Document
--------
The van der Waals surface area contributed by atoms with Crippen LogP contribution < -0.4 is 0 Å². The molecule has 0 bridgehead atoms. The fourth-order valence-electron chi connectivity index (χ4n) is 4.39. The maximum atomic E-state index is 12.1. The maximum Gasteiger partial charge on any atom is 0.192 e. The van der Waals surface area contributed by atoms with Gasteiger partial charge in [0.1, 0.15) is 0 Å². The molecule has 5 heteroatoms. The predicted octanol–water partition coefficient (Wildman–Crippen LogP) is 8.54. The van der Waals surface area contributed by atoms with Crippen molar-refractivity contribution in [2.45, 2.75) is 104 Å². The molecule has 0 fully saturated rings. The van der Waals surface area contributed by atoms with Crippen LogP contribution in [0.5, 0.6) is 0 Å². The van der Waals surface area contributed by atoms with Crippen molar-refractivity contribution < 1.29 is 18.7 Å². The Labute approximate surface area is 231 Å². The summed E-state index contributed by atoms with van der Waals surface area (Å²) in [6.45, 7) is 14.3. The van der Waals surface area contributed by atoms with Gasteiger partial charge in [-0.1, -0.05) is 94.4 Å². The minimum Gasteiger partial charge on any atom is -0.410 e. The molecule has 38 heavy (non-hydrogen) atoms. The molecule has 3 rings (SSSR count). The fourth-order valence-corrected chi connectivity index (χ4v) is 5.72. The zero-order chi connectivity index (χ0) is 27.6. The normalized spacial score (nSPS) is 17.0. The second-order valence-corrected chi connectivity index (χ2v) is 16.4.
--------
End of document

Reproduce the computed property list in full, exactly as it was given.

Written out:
The van der Waals surface area contributed by atoms with Crippen LogP contribution < -0.4 is 0 Å². The molecule has 0 bridgehead atoms. The fourth-order valence-electron chi connectivity index (χ4n) is 4.39. The maximum atomic E-state index is 12.1. The maximum Gasteiger partial charge on any atom is 0.192 e. The van der Waals surface area contributed by atoms with Gasteiger partial charge in [0.1, 0.15) is 0 Å². The molecule has 5 heteroatoms. The predicted octanol–water partition coefficient (Wildman–Crippen LogP) is 8.54. The van der Waals surface area contributed by atoms with Crippen molar-refractivity contribution in [2.45, 2.75) is 104 Å². The molecule has 0 fully saturated rings. The van der Waals surface area contributed by atoms with Crippen LogP contribution in [0.5, 0.6) is 0 Å². The van der Waals surface area contributed by atoms with Crippen molar-refractivity contribution < 1.29 is 18.7 Å². The Labute approximate surface area is 231 Å². The summed E-state index contributed by atoms with van der Waals surface area (Å²) in [6.45, 7) is 14.3. The van der Waals surface area contributed by atoms with Gasteiger partial charge in [-0.1, -0.05) is 94.4 Å². The minimum Gasteiger partial charge on any atom is -0.410 e. The molecule has 38 heavy (non-hydrogen) atoms. The molecule has 3 rings (SSSR count). The fourth-order valence-corrected chi connectivity index (χ4v) is 5.72. The zero-order chi connectivity index (χ0) is 27.6. The normalized spacial score (nSPS) is 17.0. The second-order valence-corrected chi connectivity index (χ2v) is 16.4.